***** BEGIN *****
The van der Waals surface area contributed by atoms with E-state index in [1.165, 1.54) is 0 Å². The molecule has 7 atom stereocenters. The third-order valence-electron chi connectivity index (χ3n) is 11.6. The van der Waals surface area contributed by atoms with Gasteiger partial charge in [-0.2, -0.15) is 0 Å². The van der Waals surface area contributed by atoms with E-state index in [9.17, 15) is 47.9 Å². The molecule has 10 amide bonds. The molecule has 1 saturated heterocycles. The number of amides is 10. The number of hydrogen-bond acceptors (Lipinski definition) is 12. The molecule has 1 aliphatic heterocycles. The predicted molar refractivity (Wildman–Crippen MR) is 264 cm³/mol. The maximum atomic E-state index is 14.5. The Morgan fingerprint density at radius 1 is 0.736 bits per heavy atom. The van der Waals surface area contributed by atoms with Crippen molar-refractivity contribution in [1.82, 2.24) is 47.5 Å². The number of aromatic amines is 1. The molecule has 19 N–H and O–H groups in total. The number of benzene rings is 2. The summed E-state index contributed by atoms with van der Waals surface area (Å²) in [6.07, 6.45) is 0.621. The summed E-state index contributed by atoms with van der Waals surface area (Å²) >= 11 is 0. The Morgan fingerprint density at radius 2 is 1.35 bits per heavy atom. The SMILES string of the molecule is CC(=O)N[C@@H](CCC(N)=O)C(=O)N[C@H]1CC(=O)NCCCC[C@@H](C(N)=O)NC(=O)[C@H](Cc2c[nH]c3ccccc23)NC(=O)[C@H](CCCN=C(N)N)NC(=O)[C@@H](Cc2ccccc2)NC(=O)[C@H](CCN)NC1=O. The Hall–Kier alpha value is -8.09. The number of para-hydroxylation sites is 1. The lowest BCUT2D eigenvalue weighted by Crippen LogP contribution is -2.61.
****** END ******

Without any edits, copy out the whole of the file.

The van der Waals surface area contributed by atoms with E-state index in [1.165, 1.54) is 0 Å². The molecule has 7 atom stereocenters. The third-order valence-electron chi connectivity index (χ3n) is 11.6. The van der Waals surface area contributed by atoms with Gasteiger partial charge in [-0.2, -0.15) is 0 Å². The van der Waals surface area contributed by atoms with E-state index in [9.17, 15) is 47.9 Å². The molecule has 10 amide bonds. The molecule has 1 saturated heterocycles. The number of amides is 10. The number of hydrogen-bond acceptors (Lipinski definition) is 12. The molecule has 1 aliphatic heterocycles. The predicted molar refractivity (Wildman–Crippen MR) is 264 cm³/mol. The maximum atomic E-state index is 14.5. The Morgan fingerprint density at radius 1 is 0.736 bits per heavy atom. The van der Waals surface area contributed by atoms with Crippen molar-refractivity contribution in [1.82, 2.24) is 47.5 Å². The number of aromatic amines is 1. The molecule has 19 N–H and O–H groups in total. The number of benzene rings is 2. The summed E-state index contributed by atoms with van der Waals surface area (Å²) in [6.07, 6.45) is 0.621. The summed E-state index contributed by atoms with van der Waals surface area (Å²) >= 11 is 0. The Morgan fingerprint density at radius 2 is 1.35 bits per heavy atom. The SMILES string of the molecule is CC(=O)N[C@@H](CCC(N)=O)C(=O)N[C@H]1CC(=O)NCCCC[C@@H](C(N)=O)NC(=O)[C@H](Cc2c[nH]c3ccccc23)NC(=O)[C@H](CCCN=C(N)N)NC(=O)[C@@H](Cc2ccccc2)NC(=O)[C@H](CCN)NC1=O. The Hall–Kier alpha value is -8.09. The number of para-hydroxylation sites is 1. The lowest BCUT2D eigenvalue weighted by Crippen LogP contribution is -2.61.